Senator Creigh Deeds story is just one of many that end in tragedy because of a mental health system that has failed. While the major proportion of people living with mental illness are not violent, they can become a victim of violence. According to the latest statistics from the American Psychological Association one in five adults has a diagnosable mental disorder, one in twenty-four has a serious mental disorder (SMI), and people with mental illness are no more likely to be violent that people without mental illness (Association, American Psychiatric, 2016). Untreated mental health care is characteristic of the violent crimes that we see happening today. Some of the reasons behind these untreated individuals are the unmet needs of people not having a financial means to pay for services, lack of insurance, knowledge about how to access care, embarrassment about having the need for services, and those that needed care but experienced delays in accessing care (Jones et al., 2014).
Mental illnesses are a serious problem worldwide, however, they often go untreated. This happens for a number of reasons such as stigma, lack of knowledge and counties personal failures to protect and provide for those who are in need. In order to protect those suffering from mental illnesses. Proper treatment and accommodations of mental health victims are often not provided, leading to further problems with these victims.
Anxiety Disorders cause a person to feel fearful or uncertain at most times. A generalized anxiety disorder can cause you to feel constantly worried. Panic disorders cause panic attacks from extreme anxiety. Obsessive Compulsive disorder is a type of anxiety disorder that causes one to obsessively clean. Phobias cause irrational fears of things that are generally not dangerous.
According to the World Health Organization, mental illness will affect approximately 25% of people at some point in their life (“WHO Qualityrights”, n.d.). Despite that, the current mental health care system in the United States is inadequate. Many aspects of the system need improving, especially the barriers to service. In fact, approximately 20% of individuals are left without necessary treatment for their mental health disorder (“Mental Health”, 2016). Mentally ill individuals have difficulty accessing necessary mental health care services for various reasons; insurance, socioeconomic status, and mental health stigma can all function as barriers to treatment. Insurance discrimination can make it difficult for individuals to find treatment (Han, Call, Pintor, Alarcon-Espinoza, & Simon, 2015). Gaps in insurance coverage can also be a barrier, as they disrupt the long-term treatment process (Gulley, Rasch, & Chan 2011). Socioeconomic status has been found to negatively affect appointment scheduling (Kugelmass, 2016). Finally, stigma in our society can also stop people from seeking out treatment that they need (Bathje & Pryor, 2011). The mental health system in the United States is not capable of caring for the mentally ill, as insurance, socioeconomic status, and perceived stigma all act as barriers that prevent people from receiving the treatment they need.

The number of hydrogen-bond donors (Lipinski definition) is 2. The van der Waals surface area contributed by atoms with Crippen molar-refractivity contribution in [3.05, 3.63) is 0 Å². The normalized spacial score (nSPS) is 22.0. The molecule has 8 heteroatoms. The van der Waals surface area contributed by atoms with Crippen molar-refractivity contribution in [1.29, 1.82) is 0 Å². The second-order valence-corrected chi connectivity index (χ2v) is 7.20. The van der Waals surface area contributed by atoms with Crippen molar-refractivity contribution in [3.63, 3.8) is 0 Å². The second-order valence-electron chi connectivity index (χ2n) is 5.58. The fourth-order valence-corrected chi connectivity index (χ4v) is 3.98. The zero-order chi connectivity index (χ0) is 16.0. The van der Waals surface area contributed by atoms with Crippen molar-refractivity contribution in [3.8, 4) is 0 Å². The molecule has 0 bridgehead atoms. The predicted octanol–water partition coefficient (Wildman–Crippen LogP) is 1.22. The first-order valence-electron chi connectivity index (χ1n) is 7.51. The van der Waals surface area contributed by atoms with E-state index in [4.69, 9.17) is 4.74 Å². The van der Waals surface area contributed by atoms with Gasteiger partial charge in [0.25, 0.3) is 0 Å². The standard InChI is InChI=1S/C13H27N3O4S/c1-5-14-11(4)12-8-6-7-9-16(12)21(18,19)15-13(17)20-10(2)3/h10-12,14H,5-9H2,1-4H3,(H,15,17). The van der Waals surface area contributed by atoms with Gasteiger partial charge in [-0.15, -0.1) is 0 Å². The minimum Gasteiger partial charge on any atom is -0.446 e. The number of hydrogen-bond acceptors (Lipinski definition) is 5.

To understand the effect of mental illness in the United States you have to examine the past and see how certain issues were resolved. In the 19th century the first known global mental health activist was Dorothea Dix. Her work helped to bring awareness to the topic of mental health and allowed treatment in this field to become more well known. During this time she visited a jail in Massachusetts where she saw that criminals, mentally ill individuals, and people with developmental disabilities were living in unsanitary conditions together. Dorothea’s work helped people to open up their original thoughts and beliefs about mental illness being an actual illness and not being treated as a disease. Today many nonprofit and advocacy groups have limited resources and human capital in the area of research and awareness campaigns
Mental illness is nondiscriminatory, can affect any person and transcends all social boundaries. As a result, the issues surrounding mental illness have become common discussion pints among policymakers dedicated or required to formulate solutions around providing the long-term care needed by many patients. Healthcare reforms and changes to the systems that provide services to those living with mental illness and funding for services to the facilities providing care have become major social issues (Goldman, Morrissey, Ridgley, Frank, Newman, & Kennedy, 1992). The reason for this is primarily how it can affect a market economy and how much of a burden diseases of the mind can be in a country such as the United States. According to the 1991 Global Burden of Disease study conducted by the World Health Organization mental health burden accounted for “more than 15% in a market economy such as the U.S.” (The Impact of Mental Illness on Society, 2001). The study also states that for individuals over the age of 5, varying forms of depression are the leading cause of disability. A more recent study indicates that mental illness in general is found in more than 26% of the United States adult population, of which 6% are severe and limit the patient’s ability to function (Martin, p. 163. 2007).